Sex discrimination involves treating someone (a job applicant or employee) unfavorably because of that person's sex. Sex discrimination is a form of employment discrimination that violates federal law—including Title VII of the Civil Rights Act of 1964 (42 U.S.C. §2000e).
In addition to these federal laws, states also have laws against sex discrimination in employment. These state laws are generally located in a state’s statutes—often in the labor code or employment-related statutes.
Discrimination against an individual because of gender identity—including transgender status or sexual orientation—is discrimination because of sex in violation of Title VII.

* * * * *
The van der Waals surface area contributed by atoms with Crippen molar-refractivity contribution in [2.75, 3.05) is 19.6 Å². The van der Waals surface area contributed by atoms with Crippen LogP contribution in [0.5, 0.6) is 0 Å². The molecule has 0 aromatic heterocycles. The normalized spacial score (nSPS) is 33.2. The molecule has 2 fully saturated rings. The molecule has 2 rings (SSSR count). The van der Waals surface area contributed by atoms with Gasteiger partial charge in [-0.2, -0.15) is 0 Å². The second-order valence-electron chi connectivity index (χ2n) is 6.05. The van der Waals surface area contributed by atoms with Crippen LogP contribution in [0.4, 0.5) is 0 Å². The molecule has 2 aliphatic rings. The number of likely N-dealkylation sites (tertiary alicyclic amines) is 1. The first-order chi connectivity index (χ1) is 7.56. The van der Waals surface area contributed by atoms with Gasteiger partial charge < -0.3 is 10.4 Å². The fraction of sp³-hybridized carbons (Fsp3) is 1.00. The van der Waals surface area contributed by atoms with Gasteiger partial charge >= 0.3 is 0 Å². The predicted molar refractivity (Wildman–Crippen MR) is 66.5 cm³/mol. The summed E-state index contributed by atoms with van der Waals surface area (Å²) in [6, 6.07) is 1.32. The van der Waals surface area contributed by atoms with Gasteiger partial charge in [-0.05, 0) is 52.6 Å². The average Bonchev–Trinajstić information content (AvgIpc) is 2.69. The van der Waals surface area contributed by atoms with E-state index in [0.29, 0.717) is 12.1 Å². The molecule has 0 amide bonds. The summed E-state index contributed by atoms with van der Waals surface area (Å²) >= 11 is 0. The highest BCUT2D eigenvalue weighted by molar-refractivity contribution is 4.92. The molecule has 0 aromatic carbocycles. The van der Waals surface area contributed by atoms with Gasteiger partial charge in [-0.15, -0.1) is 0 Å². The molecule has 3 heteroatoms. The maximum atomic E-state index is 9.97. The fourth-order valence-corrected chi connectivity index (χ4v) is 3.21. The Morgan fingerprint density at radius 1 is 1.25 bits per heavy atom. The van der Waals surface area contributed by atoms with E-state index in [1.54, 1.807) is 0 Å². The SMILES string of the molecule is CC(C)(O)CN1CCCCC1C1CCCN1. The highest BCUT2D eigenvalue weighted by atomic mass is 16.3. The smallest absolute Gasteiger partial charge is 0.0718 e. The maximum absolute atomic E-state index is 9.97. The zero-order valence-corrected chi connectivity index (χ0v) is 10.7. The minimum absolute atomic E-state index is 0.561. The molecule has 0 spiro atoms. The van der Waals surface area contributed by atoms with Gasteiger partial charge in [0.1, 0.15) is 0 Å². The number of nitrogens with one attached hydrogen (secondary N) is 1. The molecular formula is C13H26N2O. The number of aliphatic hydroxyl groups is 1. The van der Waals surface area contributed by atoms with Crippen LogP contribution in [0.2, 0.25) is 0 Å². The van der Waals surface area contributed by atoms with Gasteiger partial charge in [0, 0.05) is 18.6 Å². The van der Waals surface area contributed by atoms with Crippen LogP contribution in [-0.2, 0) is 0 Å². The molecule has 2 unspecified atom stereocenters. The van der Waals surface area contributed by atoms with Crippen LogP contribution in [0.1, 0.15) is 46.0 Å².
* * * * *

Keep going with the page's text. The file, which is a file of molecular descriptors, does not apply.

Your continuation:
The law forbids discrimination when it comes to any aspect of employment, including hiring, firing, pay, job assignments, promotions, layoff, training, fringe benefits, and any other term or condition of employment.
For the regulations related to sex discrimination, see the Code of Federal Regulations, beginning with 29 CFR 1604.1.